In her next blog, "Not too much," Dixon explains the concern about overweight Americans (noting that two-thirds of Americans are overweight or obese!) and cancer risk.  The combination of increased portion sizes and calorie dense foods led to weight increase.  Being overweight is a risk factor for esophageal, pancreatic, gallbladder, colorectal, endometrial, kidney, and postmenopausal breast cancers.

Dixon never addressed the third part of the Pollan quote, but fortunately, Maura Harrigan, RD, CSO, the nutrition expert for the Connecticut Challenge Survivorship Clinic at Yale Cancer Center addresses this issue with every survivor who visits the clinic.  Her recommendations include: 
  • At least of the dinner plate should be covered with plant foods
  • A variety of fruits and vegetables of differing colors ("a rainbow of colors") combined with whole grains provides important phytonutrients and fiber from real food
  • Consider a variety of beans as a protein source
  • Think of meat as a condiment, not the main component of the meal
  • Limit red meats and eat processed meats rarely, if at all

Download Maura's one-page handout that is included in the Survivorship Care Plan for each of our participants.
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In the News

Yale Cancer Center's Annual Survivorship Day Announced
Cancer Survivor's Day is a unique program for cancer survivors and their families to celebrate and honor cancer survivors throughout the region. This year, Ethan Zohn, winner of Survivor: Africa and a cancer survivor, will be the keynote speaker. Ethan has been described as "the ultimate SURVIVOR, cancer crusher, inspired philanthropist, mad inventor, soccer enthusiast, and all around big dreamer."

Please join us for this free event:
May 25, 2011
5:00-7:30 PM
Yale's West Campus
141 Frontage Road, Orange, CT


March is...
National Nutrition Month
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Poll Shows Americans Can Handle End-of-Life Chat
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Hospital Palliative Care Certificate Program Approved

The Joint Commission has approved a hospital palliative care certificate program, similar to those already in existence for stroke units and heart failure. The program is expected to launch September 1, 2011.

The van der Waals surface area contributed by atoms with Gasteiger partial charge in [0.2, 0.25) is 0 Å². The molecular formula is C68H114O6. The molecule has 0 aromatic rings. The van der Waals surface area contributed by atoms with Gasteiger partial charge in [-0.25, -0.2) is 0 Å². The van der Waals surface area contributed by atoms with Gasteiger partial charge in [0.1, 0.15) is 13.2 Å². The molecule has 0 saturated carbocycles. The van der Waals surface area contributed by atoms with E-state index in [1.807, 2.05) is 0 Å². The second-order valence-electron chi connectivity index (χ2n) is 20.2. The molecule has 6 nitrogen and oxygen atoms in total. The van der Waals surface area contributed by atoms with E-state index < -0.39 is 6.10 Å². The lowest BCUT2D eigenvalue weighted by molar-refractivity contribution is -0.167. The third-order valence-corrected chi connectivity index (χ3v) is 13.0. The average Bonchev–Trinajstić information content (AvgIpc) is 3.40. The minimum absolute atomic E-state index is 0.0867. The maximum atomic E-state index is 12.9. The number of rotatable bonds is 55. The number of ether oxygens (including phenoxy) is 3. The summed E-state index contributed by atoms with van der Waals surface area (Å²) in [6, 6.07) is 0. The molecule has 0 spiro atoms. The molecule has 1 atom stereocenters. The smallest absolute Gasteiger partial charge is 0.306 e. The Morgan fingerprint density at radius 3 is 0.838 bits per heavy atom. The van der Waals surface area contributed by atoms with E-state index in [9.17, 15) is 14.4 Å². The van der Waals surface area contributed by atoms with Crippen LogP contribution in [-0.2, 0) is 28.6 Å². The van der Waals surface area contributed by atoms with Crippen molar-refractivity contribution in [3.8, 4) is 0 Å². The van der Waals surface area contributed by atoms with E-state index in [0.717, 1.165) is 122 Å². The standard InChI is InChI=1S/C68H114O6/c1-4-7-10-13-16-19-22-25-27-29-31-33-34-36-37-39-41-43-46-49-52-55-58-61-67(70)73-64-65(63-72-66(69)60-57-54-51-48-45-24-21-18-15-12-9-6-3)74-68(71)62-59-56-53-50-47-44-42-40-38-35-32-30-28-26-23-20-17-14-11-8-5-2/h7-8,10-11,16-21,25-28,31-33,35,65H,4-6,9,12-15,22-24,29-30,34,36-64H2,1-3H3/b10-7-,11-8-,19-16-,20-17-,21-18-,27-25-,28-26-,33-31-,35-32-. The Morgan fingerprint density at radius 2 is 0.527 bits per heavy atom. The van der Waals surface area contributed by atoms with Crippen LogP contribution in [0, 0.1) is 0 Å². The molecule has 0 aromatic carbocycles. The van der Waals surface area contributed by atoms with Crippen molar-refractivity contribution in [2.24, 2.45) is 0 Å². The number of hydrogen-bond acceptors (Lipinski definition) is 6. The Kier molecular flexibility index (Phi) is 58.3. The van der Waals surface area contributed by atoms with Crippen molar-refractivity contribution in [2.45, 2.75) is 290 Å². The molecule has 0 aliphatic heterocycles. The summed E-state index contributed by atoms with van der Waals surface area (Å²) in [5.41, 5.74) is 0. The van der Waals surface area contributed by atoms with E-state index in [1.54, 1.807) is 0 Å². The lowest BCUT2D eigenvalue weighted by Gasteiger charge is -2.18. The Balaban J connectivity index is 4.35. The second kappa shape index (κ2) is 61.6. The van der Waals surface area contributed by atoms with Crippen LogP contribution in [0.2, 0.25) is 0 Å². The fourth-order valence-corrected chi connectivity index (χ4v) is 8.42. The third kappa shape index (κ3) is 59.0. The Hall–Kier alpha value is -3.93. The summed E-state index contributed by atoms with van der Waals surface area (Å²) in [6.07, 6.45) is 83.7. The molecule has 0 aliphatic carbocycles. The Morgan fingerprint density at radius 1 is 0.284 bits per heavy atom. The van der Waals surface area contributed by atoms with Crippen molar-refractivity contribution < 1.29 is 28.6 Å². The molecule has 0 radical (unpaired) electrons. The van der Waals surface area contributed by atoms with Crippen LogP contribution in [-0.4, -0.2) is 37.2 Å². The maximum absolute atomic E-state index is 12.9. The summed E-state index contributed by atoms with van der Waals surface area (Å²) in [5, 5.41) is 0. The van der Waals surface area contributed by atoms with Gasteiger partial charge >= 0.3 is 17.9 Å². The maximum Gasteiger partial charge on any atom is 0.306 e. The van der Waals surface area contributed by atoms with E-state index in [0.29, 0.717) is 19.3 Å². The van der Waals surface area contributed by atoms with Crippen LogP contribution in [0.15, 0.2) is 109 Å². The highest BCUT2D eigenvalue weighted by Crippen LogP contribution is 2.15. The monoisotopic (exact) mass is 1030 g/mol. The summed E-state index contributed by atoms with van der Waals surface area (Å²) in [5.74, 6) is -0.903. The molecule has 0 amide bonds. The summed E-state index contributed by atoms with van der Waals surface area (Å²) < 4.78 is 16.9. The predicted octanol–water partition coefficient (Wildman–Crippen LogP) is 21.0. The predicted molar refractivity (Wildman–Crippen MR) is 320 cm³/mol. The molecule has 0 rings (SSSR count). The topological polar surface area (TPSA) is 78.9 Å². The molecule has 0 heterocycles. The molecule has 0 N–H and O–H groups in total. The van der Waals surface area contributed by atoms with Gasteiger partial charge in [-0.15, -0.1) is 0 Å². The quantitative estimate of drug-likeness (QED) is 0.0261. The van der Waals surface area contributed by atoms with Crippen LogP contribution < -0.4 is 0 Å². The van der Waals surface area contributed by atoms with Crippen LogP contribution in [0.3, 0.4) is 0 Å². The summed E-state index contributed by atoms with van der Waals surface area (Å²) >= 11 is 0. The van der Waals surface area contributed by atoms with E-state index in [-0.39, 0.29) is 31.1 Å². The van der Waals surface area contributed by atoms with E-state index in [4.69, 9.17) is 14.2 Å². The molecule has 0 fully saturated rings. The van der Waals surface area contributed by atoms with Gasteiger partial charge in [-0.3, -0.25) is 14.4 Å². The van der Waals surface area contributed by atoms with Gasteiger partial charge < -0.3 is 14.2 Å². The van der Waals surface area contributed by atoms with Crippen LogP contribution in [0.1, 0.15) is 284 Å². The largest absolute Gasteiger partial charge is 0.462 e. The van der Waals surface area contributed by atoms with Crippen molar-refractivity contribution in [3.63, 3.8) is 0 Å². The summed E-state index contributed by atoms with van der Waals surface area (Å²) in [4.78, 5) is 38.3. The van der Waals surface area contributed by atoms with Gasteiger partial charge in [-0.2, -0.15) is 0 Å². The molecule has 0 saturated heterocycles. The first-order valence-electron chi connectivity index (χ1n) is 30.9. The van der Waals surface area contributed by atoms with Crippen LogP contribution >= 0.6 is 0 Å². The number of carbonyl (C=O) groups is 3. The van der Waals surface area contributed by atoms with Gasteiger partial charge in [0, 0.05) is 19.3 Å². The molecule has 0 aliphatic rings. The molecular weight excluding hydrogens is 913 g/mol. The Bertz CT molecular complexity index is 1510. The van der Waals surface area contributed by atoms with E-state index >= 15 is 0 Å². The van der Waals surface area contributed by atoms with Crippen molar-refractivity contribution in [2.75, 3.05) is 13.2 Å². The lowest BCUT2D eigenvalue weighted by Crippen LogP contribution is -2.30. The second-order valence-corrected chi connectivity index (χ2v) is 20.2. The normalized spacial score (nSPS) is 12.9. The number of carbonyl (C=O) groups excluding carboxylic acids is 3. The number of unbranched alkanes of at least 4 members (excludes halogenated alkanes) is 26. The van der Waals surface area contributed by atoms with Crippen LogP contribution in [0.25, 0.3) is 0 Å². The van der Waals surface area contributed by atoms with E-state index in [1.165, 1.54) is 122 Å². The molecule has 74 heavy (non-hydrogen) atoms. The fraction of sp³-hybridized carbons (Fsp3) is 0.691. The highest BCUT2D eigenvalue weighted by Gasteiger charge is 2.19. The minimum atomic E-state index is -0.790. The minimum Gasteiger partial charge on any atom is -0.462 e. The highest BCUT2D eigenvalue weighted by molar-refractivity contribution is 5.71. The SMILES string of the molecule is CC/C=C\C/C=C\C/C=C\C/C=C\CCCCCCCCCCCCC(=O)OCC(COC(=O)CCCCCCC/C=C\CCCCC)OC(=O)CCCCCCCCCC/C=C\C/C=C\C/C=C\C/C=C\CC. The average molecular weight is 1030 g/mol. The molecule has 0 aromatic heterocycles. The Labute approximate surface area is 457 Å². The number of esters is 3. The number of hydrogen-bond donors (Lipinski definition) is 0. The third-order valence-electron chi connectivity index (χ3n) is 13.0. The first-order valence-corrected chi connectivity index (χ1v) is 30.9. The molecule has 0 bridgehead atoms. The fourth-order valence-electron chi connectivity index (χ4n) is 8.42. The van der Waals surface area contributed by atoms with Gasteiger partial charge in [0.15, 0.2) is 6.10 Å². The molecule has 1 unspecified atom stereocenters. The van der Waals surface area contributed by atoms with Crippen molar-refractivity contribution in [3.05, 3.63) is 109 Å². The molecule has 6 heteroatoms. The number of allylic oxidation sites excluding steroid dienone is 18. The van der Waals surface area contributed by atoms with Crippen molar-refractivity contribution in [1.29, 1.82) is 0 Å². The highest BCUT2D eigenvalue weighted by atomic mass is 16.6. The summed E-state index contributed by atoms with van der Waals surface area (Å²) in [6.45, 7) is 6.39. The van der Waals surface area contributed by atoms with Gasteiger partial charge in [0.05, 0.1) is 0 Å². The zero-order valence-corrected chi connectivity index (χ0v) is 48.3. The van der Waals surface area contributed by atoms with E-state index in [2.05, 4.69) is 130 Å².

Journal Watch


End-of-Life Care

Angelo M, et al.  An Approach to Diabetes Mellitus in Hospice and Palliative Medicine.  J Pall Med. 2011;14(1):83-87.  

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Enguidanos S, et al.  Use of Role Model Stories to Overcome Barriers to Hospice among African Americans.  J Pall Med.  2011;14(2).  

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Peppercorn JM, et al.  American Society of Clinical Oncology Statement: Toward Individualized Care for Patients With Advanced Cancer.  J Clin Oncol. 2011, Jan 24.  

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Schattner A.  Doing, When There is Nothing to be Done.  CMAJ.  2011;183(2):288-229.  

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Curtis JR, et al.  What Is the "Right" Intensity of Care at the End of Life and How Do We Get There?  Ann Int Med.  2011;154(4):283-284.  

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Palliative and Supportive Care

Berry DL, et al.  Enhancing Patient-Provider Communication With the Electronic Self-Report Assessment for Cancer: A Randomized Trial.  J Clin Oncol. 2011 Jan 31.  

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Blum D, et al. Cancer Cachexia: A Systematic Literature Review of Items and Domains Associated with Involuntary Weight Loss in Cancer.  Crit Rev Oncol Hemato.  2011 Jan 8.  

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Mercadante S.  The Use of Rapid Onset Opioids for Breakthrough Cancer Pain: The Challenge of its Dosing.  Crit Rev Oncol Hematol. 2011 Jan 5.  

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Other articles of interest

A supplement to Annals of Oncology is devoted to "Hereditary Breast and Ovarian Cancer: Risks and Challenges."  Ann Oncol.  2011;22(Supp1).